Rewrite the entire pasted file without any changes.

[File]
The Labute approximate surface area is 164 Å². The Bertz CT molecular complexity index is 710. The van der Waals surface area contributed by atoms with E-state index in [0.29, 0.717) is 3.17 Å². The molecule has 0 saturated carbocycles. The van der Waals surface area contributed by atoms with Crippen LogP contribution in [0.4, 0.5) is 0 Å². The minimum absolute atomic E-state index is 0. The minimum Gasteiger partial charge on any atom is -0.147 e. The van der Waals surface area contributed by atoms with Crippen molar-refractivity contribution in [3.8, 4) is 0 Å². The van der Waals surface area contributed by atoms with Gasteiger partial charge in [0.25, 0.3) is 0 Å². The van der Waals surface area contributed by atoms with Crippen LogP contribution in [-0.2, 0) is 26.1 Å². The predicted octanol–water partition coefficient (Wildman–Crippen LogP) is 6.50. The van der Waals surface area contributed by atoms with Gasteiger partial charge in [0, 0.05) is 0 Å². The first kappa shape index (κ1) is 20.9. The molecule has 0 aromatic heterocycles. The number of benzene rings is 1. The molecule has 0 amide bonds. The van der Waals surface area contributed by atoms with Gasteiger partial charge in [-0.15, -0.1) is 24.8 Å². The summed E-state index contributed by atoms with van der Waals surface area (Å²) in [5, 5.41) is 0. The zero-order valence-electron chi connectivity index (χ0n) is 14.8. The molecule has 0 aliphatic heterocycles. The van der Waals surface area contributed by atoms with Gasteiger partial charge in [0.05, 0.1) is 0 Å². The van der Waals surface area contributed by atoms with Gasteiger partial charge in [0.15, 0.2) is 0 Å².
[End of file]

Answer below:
The Labute approximate surface area is 164 Å². The Bertz CT molecular complexity index is 710. The van der Waals surface area contributed by atoms with E-state index in [0.29, 0.717) is 3.17 Å². The molecule has 0 saturated carbocycles. The van der Waals surface area contributed by atoms with Crippen LogP contribution in [0.4, 0.5) is 0 Å². The minimum absolute atomic E-state index is 0. The minimum Gasteiger partial charge on any atom is -0.147 e. The van der Waals surface area contributed by atoms with Crippen molar-refractivity contribution in [3.8, 4) is 0 Å². The van der Waals surface area contributed by atoms with Gasteiger partial charge in [0.25, 0.3) is 0 Å². The van der Waals surface area contributed by atoms with Crippen LogP contribution in [-0.2, 0) is 26.1 Å². The predicted octanol–water partition coefficient (Wildman–Crippen LogP) is 6.50. The van der Waals surface area contributed by atoms with Gasteiger partial charge in [0, 0.05) is 0 Å². The first kappa shape index (κ1) is 20.9. The molecule has 0 aromatic heterocycles. The number of benzene rings is 1. The molecule has 0 amide bonds. The van der Waals surface area contributed by atoms with Gasteiger partial charge in [-0.15, -0.1) is 24.8 Å². The summed E-state index contributed by atoms with van der Waals surface area (Å²) in [5, 5.41) is 0. The zero-order valence-electron chi connectivity index (χ0n) is 14.8. The molecule has 0 aliphatic heterocycles. The van der Waals surface area contributed by atoms with Gasteiger partial charge in [0.05, 0.1) is 0 Å². The van der Waals surface area contributed by atoms with Gasteiger partial charge in [0.15, 0.2) is 0 Å².